The acquisition is Microsoft’s latest move to maintain relevance in mobile-app development, a field dominated by rivals Apple and Google.
Microsoft has signed a deal to acquire software-development tool builder Xamarin, the software giant’s latest effort to gain a bigger footprint on mobile devices built by other companies.
Xamarin, based in San Francisco, counts Alaska Airlines and Coca-Cola Bottling among its more than 15,000 customers, Microsoft Cloud and Enterprise division chief Scott Guthrie wrote in a blog post.
Terms were not disclosed, but The Wall Street Journal reportedit was between $400 million and $500 million. Microsoft declined to comment on the figure.
Microsoft, which lags far behind mobile-operating-system rivals Google and Apple, has turned to acquisitions in its bid to stay relevant among mobile-app developers and users.
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The deal “makes Microsoft a must-consider option” for mobile- app developers, Jeffrey Hammond, an analyst with researcher Forrester, said in a blog post. “We’ve been expecting this acquisition for a while,” he said. “It just makes too much sense for both parties and their customers.”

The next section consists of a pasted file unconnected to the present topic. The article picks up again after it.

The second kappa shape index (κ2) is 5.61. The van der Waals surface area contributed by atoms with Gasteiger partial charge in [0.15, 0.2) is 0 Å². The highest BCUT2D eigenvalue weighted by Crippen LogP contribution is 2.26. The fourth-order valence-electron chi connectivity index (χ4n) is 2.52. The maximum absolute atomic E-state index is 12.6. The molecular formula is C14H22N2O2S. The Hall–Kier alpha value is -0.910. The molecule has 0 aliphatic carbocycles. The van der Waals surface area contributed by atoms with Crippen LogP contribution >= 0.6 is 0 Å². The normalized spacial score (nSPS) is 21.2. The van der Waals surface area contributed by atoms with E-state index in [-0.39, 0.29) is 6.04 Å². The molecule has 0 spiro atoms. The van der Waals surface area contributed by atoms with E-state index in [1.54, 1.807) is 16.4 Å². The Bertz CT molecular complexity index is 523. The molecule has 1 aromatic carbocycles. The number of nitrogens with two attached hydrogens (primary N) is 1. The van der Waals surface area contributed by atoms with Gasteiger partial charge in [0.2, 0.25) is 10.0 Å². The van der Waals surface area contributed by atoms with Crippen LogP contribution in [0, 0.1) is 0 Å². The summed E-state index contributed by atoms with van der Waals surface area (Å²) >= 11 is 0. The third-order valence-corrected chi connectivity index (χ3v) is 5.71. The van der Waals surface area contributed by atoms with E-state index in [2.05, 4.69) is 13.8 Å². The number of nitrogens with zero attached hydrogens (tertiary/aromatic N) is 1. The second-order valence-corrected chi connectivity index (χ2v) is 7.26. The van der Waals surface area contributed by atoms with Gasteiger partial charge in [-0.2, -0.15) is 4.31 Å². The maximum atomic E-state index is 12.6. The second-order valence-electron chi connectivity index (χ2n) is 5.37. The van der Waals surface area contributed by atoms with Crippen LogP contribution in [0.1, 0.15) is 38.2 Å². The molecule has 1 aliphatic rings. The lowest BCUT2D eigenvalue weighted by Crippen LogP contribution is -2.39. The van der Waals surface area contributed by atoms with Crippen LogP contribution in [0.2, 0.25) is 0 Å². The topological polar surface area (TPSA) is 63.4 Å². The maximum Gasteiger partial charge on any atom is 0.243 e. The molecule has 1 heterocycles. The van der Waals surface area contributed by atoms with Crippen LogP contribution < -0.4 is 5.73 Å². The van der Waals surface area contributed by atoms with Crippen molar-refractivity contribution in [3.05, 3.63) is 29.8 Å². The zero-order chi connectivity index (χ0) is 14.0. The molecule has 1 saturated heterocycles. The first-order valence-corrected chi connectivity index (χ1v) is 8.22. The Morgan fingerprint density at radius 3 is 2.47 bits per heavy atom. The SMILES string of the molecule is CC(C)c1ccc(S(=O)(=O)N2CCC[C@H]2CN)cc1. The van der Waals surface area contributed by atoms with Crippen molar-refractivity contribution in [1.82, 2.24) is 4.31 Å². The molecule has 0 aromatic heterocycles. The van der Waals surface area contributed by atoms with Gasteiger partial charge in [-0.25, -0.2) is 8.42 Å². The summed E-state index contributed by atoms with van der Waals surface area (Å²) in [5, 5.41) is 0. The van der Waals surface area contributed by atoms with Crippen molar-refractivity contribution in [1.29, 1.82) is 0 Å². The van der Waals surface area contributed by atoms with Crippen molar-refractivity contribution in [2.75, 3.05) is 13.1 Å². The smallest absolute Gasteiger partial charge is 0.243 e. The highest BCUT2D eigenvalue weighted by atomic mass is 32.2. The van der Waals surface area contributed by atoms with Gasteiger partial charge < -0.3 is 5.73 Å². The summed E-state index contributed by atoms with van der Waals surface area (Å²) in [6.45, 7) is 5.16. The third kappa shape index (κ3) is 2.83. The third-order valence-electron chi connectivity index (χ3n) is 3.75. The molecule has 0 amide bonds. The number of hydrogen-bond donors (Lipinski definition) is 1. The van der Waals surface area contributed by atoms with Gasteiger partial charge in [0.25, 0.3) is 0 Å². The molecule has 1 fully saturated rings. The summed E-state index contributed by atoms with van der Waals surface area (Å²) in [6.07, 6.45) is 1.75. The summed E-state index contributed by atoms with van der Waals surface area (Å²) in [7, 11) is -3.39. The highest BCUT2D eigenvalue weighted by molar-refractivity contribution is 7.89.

Xamarin’s tools are designed to help developers use the Microsoft-designed C# programming language to write applications for mobile devices running on Google’s Android and Apple’s iOS, as well as Windows. A separate product lets developers test how their app will perform in the real world on thousands of different smartphone and tablet models.
Microsoft’s effort to stay relevant to app developers has centered on tools designed to take some of the work out of getting software on multiple devices and operating systems.
As part of its push to increase adoption of Windows 10, Microsoft has pitched a set of tools that lets developers use the same core chunk of code to get their apps on smartphones, PCs, Xboxes and other devices running the operating system. The company also announced plans to help developers easily reorient existing Android or iOS apps for Windows, though that initiative has yet to bear much fruit.
Xamarin’s technology, analysts say, could help jump start both efforts.
Combined with Microsoft’s existing developer tools, Xamarin “provides everything you need to develop, test, deliver and instrument mobile apps for every device,” Guthrie said.
Xamarin, founded in 2011, had raised about $82 million in venture-capital funding from investors, according to CrunchBase.
A spokesman said Microsoft plans to keep the Xamarin team together, including founders Nat Friedman and Miguel de Icaza. The company has about 350 employees.